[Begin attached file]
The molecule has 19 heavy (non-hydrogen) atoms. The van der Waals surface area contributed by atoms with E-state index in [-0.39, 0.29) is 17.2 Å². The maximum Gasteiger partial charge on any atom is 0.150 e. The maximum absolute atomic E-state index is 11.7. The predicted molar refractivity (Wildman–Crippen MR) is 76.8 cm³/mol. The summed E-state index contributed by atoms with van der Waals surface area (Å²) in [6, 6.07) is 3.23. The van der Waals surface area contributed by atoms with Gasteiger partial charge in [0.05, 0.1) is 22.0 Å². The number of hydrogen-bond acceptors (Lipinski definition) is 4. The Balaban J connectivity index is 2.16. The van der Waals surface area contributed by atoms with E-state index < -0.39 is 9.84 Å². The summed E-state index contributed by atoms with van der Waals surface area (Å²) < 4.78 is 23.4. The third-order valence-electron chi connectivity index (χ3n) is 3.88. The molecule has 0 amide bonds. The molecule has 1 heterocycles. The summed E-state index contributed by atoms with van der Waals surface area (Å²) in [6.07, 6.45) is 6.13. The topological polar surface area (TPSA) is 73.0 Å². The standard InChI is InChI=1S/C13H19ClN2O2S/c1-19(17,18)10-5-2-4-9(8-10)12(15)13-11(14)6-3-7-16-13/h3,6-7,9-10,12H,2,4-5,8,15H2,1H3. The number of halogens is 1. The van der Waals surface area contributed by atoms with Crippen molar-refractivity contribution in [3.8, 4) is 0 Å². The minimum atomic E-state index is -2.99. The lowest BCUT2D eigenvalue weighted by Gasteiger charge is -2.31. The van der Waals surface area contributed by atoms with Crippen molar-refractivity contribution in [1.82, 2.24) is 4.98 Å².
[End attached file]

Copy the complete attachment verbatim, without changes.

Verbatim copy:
The molecule has 19 heavy (non-hydrogen) atoms. The van der Waals surface area contributed by atoms with E-state index in [-0.39, 0.29) is 17.2 Å². The maximum Gasteiger partial charge on any atom is 0.150 e. The maximum absolute atomic E-state index is 11.7. The predicted molar refractivity (Wildman–Crippen MR) is 76.8 cm³/mol. The summed E-state index contributed by atoms with van der Waals surface area (Å²) in [6, 6.07) is 3.23. The van der Waals surface area contributed by atoms with Gasteiger partial charge in [0.05, 0.1) is 22.0 Å². The number of hydrogen-bond acceptors (Lipinski definition) is 4. The Balaban J connectivity index is 2.16. The van der Waals surface area contributed by atoms with E-state index < -0.39 is 9.84 Å². The summed E-state index contributed by atoms with van der Waals surface area (Å²) < 4.78 is 23.4. The third-order valence-electron chi connectivity index (χ3n) is 3.88. The molecule has 0 amide bonds. The molecule has 1 heterocycles. The summed E-state index contributed by atoms with van der Waals surface area (Å²) in [6.07, 6.45) is 6.13. The topological polar surface area (TPSA) is 73.0 Å². The standard InChI is InChI=1S/C13H19ClN2O2S/c1-19(17,18)10-5-2-4-9(8-10)12(15)13-11(14)6-3-7-16-13/h3,6-7,9-10,12H,2,4-5,8,15H2,1H3. The number of halogens is 1. The van der Waals surface area contributed by atoms with Crippen molar-refractivity contribution in [3.8, 4) is 0 Å². The minimum atomic E-state index is -2.99. The lowest BCUT2D eigenvalue weighted by Gasteiger charge is -2.31. The van der Waals surface area contributed by atoms with Crippen molar-refractivity contribution in [1.82, 2.24) is 4.98 Å².